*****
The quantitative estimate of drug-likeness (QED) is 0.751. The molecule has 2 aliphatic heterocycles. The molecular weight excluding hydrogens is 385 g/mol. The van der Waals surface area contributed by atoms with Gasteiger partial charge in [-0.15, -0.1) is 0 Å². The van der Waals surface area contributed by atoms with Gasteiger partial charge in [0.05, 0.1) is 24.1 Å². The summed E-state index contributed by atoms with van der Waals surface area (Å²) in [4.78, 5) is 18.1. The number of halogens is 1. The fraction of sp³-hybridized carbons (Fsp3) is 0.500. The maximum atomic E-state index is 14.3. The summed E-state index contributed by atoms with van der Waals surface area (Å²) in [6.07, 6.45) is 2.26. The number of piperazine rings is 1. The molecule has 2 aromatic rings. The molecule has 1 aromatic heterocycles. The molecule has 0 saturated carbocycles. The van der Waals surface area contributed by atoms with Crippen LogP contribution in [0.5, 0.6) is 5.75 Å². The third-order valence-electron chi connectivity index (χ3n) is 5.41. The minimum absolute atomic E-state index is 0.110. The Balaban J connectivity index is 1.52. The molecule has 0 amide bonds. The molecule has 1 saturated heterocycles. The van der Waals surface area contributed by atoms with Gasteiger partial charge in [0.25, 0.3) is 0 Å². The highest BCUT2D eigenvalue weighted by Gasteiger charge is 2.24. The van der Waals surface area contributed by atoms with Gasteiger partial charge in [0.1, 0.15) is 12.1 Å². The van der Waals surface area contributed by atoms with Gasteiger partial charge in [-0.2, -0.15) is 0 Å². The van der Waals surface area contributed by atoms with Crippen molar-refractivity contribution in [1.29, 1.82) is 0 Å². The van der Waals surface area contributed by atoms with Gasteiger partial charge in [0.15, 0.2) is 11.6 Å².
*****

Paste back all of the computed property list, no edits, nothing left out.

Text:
The quantitative estimate of drug-likeness (QED) is 0.751. The molecule has 2 aliphatic heterocycles. The molecular weight excluding hydrogens is 385 g/mol. The van der Waals surface area contributed by atoms with Gasteiger partial charge in [-0.15, -0.1) is 0 Å². The van der Waals surface area contributed by atoms with Gasteiger partial charge in [0.05, 0.1) is 24.1 Å². The summed E-state index contributed by atoms with van der Waals surface area (Å²) in [4.78, 5) is 18.1. The number of halogens is 1. The fraction of sp³-hybridized carbons (Fsp3) is 0.500. The maximum atomic E-state index is 14.3. The summed E-state index contributed by atoms with van der Waals surface area (Å²) in [6.07, 6.45) is 2.26. The number of piperazine rings is 1. The molecule has 2 aromatic rings. The molecule has 1 aromatic heterocycles. The molecule has 0 saturated carbocycles. The van der Waals surface area contributed by atoms with Crippen LogP contribution in [0.5, 0.6) is 5.75 Å². The third-order valence-electron chi connectivity index (χ3n) is 5.41. The minimum absolute atomic E-state index is 0.110. The Balaban J connectivity index is 1.52. The molecule has 0 amide bonds. The molecule has 1 saturated heterocycles. The van der Waals surface area contributed by atoms with Gasteiger partial charge in [0.25, 0.3) is 0 Å². The highest BCUT2D eigenvalue weighted by Gasteiger charge is 2.24. The van der Waals surface area contributed by atoms with Gasteiger partial charge in [0.1, 0.15) is 12.1 Å². The van der Waals surface area contributed by atoms with Gasteiger partial charge in [-0.2, -0.15) is 0 Å². The van der Waals surface area contributed by atoms with Crippen molar-refractivity contribution in [1.29, 1.82) is 0 Å². The van der Waals surface area contributed by atoms with Gasteiger partial charge in [0.15, 0.2) is 11.6 Å².